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Free Content The difference between effectiveness and efficacy of antimalarial drugs in Kenya

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Summary Objective 

To demonstrate the difference between effectiveness and efficacy of antimalarial (AM) drugs in Kenya. Methods 

We undertook a series of linked surveys in four districts of Kenya between 2001 and 2002 on (i) community usage of nationally recommended first- and second-line AM drugs; (ii) commonly stocked AM products in the retail and wholesale sectors; and (iii) quality of the most commonly available first- and second-line AM products. These were combined with estimates of adherence and clinical efficacy to derive overall drug effectiveness. Results 

The overall modelled effectiveness for sulphadoxine–pyrimethamine (SP) was estimated to be 62% compared with 85% for reported SP clinical efficacy. For amodiaquine the modelled effectiveness was 48% compared with 99% reported efficacy during the same time period. Conclusions 

The quality of AM products and patient adherence to dosage regimens are important determinants of drug effectiveness, and should be measured alongside clinical efficacy. Post-registration measures to regulate drug quality and improve patient adherence would contribute significantly to AM drug performance.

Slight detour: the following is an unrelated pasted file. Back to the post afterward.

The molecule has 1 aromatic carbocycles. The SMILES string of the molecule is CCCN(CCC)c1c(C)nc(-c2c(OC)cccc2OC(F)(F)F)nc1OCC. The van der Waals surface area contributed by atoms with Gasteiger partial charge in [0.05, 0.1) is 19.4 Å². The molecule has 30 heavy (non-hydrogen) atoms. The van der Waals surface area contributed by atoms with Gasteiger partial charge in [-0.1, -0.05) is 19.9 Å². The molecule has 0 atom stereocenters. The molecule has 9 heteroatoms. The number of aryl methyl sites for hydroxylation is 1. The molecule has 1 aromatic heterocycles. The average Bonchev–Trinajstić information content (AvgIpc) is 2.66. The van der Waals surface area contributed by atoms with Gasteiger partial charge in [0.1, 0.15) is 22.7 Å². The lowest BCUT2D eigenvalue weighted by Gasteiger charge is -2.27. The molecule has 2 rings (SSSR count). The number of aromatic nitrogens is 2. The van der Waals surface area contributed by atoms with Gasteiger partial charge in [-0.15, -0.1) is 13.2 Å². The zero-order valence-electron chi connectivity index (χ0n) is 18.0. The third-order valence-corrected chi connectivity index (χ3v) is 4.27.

Keywords: Kenya; adherence; antimalarial drugs; effectiveness; efficacy; quality

Document Type: Research Article


Affiliations: 1:  Kenya Medical Research Institute/Wellcome Trust Collaborative Programme, Nairobi, Kenya 2:  Department of Pharmacology and Therapeutics, Liverpool University, Liverpool, UK 3:  Kenya Medical Research Institute/Centre for Geographic Medicine Coast Research, Kilifi, Kenya 4:  Division of Malaria Control, Ministry of Health, Nairobi, Kenya

Publication date: 2004-09-01

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